Author: Barbara Bell
Publisher: Cambridge University Press
Release Date: 2004-03-11
Genre: Juvenile Nonfiction
Developing Latin skills for ages 10-13. Join in the fun with Minimus Secundus - a mix of myths, stories, grammar support and historical background! This pupil's book is a lively, colourful introduction to the Latin language and the culture of Roman Britain. A fun way to teach English grammar, it is ideal for cross-curricular activities.
Author: Vanda Broughton
Publisher: Facet Publishing
Release Date: 2015-07-01
Genre: Language Arts & Disciplines
Classification is a crucial skill for all information workers involved in organizing collections. This new edition offers fully revised and updated guidance on how to go about classifying a document from scratch. Essential Classification leads the novice classifier step by step through the basics of subject cataloguing, with an emphasis on practical document analysis and classification. It deals with fundamental questions of the purpose of classification in different situations, and the needs and expectations of end users. The reader is introduced to the ways in which document content can be assessed, and how this can best be expressed for translation into the language of specific indexing and classification systems. Fully updated to reflect changes to the major general schemes (Library of Congress, LCSH, Dewey and UDC) since the first edition, and with new chapters on working with informal classification, from folksonomies to tagging and social media, this new edition will set cataloguers on the right path. Key areas covered are: - The need for classification - The variety of classification - The structure of classification - Working with informal classification - Management aspects of classification - Classification in digital space. This guide is essential reading for library school students, novice cataloguers and all information workers who need to classify but have not formally been taught how. It also offers practical guidance to computer scientists, internet and intranet managers, and all others concerned with the design and maintenance of subject tools.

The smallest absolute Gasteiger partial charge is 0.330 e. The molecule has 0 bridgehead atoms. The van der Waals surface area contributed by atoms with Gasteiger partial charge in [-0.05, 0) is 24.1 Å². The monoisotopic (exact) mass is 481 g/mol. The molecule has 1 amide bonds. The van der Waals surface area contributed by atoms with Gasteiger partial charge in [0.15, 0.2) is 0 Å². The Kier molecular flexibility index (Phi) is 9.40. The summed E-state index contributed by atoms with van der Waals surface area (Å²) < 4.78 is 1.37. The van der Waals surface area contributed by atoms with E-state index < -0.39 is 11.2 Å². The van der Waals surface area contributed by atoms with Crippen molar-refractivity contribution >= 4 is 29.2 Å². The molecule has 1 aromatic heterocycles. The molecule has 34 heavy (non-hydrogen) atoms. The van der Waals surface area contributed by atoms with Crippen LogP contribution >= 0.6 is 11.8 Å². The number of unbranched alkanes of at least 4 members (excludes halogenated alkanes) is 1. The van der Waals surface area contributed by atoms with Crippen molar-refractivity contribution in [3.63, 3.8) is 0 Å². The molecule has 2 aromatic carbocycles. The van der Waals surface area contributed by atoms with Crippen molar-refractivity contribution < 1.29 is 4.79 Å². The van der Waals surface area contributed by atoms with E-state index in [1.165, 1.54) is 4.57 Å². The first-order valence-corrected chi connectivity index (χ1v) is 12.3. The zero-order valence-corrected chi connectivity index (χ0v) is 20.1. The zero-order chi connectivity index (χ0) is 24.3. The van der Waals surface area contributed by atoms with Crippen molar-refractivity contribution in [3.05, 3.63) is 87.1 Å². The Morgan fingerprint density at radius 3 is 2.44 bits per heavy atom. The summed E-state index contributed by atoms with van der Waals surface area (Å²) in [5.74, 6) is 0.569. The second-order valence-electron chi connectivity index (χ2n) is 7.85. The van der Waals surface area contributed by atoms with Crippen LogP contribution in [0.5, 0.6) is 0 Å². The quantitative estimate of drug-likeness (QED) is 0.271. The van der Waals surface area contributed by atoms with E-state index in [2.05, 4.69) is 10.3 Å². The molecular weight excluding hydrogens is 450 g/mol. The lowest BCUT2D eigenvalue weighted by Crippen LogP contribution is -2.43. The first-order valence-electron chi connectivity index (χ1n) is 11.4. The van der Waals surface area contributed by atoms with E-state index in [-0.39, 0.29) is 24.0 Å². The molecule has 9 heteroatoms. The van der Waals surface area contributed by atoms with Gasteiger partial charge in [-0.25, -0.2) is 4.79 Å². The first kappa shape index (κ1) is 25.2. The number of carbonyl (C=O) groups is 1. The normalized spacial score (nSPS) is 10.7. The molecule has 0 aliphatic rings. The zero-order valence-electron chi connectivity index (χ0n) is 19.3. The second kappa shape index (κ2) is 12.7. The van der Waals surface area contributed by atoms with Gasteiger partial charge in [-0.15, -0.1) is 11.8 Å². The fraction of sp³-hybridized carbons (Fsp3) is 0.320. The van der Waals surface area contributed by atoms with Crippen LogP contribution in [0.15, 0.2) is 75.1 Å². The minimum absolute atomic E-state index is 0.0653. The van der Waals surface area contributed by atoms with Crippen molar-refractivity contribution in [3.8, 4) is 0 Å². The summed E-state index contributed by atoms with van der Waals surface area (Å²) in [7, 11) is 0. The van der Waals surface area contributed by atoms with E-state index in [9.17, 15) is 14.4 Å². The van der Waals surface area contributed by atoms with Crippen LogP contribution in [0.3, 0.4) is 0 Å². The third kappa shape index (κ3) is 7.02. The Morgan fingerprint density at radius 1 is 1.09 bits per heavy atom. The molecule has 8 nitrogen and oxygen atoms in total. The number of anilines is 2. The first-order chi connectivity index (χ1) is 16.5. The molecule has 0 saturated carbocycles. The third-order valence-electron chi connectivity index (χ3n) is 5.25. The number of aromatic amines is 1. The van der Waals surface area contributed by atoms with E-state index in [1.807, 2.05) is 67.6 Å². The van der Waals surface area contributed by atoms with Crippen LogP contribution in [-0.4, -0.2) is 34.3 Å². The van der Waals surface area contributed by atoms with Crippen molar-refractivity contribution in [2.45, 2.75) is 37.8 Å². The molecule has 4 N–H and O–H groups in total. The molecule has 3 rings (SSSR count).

Despite their removal from England's National Curriculum in 1988, and claims of elitism, Latin and Greek are increasingly re-entering the 'mainstream' educational arena. Since 2012, there have been more students in state-maintained schools in England studying classical subjects than in independent schools, and the number of schools offering Classics continues to rise in the state-maintained sector. The teaching and learning of Latin and Greek is not, however, confined to the classroom: community-based learning for adults and children is facilitated in newly established regional Classics hubs in evenings and at weekends, in universities as part of outreach, and even in parks and in prisons. This book investigates the motivations of teachers and learners behind the rise of Classics in the classroom and in communities, and explores ways in which knowledge of classical languages is considered valuable for diverse learners in the 21st century. The role of classical languages within the English educational policy landscape is examined, as new possibilities exist for introducing Latin and Greek into school curricula. The state of Classics education internationally is also investigated, with case studies presenting the status quo in policy and practice from Australasia, North America, the rest of Europe and worldwide. The priorities for the future of Classics education in these diverse locations are compared and contrasted by the editors, who conjecture what strategies are conducive to success.